How the news would look if everyone stopped waffling and told the truth.
Thursday, 18 October 2012
When Is A Policy Not A Policy?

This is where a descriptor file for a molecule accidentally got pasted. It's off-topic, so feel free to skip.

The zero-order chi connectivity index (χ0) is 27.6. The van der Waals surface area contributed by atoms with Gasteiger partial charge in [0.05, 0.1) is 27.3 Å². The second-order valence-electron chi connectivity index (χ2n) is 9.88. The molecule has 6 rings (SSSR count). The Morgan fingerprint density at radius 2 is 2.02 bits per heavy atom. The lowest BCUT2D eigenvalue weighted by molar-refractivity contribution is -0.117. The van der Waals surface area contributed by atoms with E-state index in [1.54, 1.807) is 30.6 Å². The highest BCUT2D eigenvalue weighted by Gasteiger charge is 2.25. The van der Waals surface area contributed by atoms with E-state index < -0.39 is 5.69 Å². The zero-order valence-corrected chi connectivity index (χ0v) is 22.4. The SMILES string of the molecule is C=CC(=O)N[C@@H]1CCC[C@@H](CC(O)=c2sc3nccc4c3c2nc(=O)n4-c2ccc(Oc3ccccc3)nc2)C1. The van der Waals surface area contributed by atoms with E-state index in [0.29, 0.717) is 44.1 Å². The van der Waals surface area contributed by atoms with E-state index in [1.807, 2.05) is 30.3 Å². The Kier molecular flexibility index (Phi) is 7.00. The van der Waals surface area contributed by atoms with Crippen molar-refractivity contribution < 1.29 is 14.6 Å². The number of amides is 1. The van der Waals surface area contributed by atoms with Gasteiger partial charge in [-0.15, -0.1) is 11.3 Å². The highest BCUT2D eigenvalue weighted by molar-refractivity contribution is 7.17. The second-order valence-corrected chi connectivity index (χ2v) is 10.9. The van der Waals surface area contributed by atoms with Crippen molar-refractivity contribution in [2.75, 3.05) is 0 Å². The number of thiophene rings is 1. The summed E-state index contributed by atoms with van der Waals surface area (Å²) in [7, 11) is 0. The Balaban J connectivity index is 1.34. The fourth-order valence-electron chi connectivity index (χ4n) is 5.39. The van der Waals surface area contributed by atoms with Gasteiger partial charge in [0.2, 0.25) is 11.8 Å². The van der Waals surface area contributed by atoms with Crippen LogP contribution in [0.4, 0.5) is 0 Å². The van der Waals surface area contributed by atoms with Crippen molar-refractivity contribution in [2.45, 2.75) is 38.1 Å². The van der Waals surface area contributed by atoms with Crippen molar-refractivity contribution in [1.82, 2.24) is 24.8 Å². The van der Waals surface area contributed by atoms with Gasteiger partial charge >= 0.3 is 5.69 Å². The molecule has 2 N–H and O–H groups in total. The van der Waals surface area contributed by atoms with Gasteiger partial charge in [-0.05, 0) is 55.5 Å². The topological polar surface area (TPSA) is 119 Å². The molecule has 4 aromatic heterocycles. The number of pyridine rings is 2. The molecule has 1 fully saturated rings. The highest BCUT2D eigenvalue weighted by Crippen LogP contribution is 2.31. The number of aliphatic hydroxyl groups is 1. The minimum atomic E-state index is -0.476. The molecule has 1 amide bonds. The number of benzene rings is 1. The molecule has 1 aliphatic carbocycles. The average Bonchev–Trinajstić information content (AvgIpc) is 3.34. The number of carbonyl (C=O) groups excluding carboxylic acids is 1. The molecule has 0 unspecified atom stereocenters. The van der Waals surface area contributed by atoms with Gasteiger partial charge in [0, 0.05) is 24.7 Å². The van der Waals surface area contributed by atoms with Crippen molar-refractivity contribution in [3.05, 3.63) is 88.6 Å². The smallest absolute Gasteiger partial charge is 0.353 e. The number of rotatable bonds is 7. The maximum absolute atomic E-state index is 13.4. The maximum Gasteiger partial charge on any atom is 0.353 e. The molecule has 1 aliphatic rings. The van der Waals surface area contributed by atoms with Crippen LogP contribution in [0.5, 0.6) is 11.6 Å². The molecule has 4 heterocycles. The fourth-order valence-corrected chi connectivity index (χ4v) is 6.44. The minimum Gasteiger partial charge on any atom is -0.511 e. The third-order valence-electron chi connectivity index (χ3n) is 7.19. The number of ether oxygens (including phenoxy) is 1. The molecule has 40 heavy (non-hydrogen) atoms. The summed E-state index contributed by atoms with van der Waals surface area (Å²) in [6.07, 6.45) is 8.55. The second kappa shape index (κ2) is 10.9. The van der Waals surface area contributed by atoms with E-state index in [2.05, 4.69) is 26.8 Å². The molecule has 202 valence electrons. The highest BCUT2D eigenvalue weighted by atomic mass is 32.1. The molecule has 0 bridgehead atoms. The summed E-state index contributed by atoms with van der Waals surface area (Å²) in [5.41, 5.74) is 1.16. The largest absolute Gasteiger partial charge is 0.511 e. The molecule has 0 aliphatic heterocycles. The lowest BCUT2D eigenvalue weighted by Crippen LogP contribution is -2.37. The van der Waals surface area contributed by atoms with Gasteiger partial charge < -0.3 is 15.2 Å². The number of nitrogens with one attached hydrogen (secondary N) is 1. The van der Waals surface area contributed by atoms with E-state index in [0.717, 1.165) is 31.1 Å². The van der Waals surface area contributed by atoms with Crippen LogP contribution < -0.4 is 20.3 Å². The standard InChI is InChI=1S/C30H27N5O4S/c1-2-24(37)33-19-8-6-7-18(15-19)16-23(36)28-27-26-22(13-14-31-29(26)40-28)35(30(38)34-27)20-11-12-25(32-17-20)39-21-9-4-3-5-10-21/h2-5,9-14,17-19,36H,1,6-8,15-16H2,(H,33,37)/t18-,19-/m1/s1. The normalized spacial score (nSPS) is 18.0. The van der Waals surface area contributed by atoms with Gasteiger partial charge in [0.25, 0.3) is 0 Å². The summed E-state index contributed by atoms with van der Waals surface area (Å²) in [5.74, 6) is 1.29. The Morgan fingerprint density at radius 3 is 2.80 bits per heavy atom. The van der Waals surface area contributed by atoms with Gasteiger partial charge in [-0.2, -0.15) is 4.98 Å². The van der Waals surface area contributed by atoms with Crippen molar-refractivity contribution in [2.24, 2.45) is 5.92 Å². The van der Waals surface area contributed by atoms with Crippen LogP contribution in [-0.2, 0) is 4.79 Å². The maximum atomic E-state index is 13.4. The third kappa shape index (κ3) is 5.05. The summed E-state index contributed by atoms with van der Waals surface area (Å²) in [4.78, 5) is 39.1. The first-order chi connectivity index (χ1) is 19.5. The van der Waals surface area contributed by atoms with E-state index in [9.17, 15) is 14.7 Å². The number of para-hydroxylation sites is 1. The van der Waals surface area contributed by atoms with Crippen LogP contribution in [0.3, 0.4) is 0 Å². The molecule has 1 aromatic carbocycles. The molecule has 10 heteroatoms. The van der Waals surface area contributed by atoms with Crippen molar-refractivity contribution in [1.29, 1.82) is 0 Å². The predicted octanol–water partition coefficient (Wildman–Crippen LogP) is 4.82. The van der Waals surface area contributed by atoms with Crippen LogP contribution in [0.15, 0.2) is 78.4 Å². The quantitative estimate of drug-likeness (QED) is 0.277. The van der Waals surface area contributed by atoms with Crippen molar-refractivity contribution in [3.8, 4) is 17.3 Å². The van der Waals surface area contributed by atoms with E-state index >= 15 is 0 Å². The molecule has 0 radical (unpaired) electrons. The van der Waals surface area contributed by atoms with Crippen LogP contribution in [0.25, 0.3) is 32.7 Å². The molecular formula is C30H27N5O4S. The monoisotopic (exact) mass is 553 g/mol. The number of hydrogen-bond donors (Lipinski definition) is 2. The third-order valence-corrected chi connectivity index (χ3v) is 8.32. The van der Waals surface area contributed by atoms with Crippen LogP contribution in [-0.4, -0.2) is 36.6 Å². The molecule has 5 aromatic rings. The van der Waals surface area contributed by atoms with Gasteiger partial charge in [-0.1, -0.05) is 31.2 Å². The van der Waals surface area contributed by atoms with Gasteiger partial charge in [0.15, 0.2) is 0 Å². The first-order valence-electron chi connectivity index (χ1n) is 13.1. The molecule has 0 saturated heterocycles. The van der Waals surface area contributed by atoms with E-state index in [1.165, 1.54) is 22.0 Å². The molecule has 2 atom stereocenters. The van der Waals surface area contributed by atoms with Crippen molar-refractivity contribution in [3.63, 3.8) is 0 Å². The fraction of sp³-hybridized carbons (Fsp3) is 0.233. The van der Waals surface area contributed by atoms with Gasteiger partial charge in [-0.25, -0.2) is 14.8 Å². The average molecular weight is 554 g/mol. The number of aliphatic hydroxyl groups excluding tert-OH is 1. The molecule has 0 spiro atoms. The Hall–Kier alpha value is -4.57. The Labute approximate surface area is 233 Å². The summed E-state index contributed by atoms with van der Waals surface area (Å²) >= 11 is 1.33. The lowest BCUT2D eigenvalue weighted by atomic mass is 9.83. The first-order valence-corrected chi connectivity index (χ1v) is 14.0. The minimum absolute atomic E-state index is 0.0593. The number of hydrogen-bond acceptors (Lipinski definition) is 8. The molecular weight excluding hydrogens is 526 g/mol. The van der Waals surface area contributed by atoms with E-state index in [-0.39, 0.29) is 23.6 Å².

The answer to this question appears to be twofold - when David Cameron announces one on the spur of the moment and when it impacts on the Tories best pals. The PM's announcement yesterday, after coming under pressure over energy profiteering from Labour, was a case in point. "We are preparing legislation," he grandly announced, "to force energy companies to offer their customers the best tariffs." If the Tories were preparing such legislation then it seems to be news to them and, as the opposition has rightly pointed out, Cameron's statement actually makes no sense whatsoever. If true then its begs the first of many questions such as "What about the Tories much-vaunted faith in competition?" If all energy companies are forced to offer their customers the best possible price doesn't that mean that they must all charge the same tariff? Then there's the question of how the Tory-led government, not noted for either their intelligence or competence, will know what "the best price" actually is. The energy companies were left bemused since they seem to have no idea how such a policy could work while no discussions with the government seem to have taken place. The Department of Energy were quick to distance itself from the so-called policy denying suggestions that companies would be forced to move customers onto cheaper tariffs. They were left having to lamely explain that customers should "shop around" for the best deals. The government was left, in turn, with only one argument and that centred on the jungle of misleading information and hundreds of different tariffs that the energy companies use to baffle their customers. This, however, is not popular in the Tory party since it means that some of their best and most wealthy donators will no longer be able to steal money from a bewildered public and then pass some of the proceeds on to them.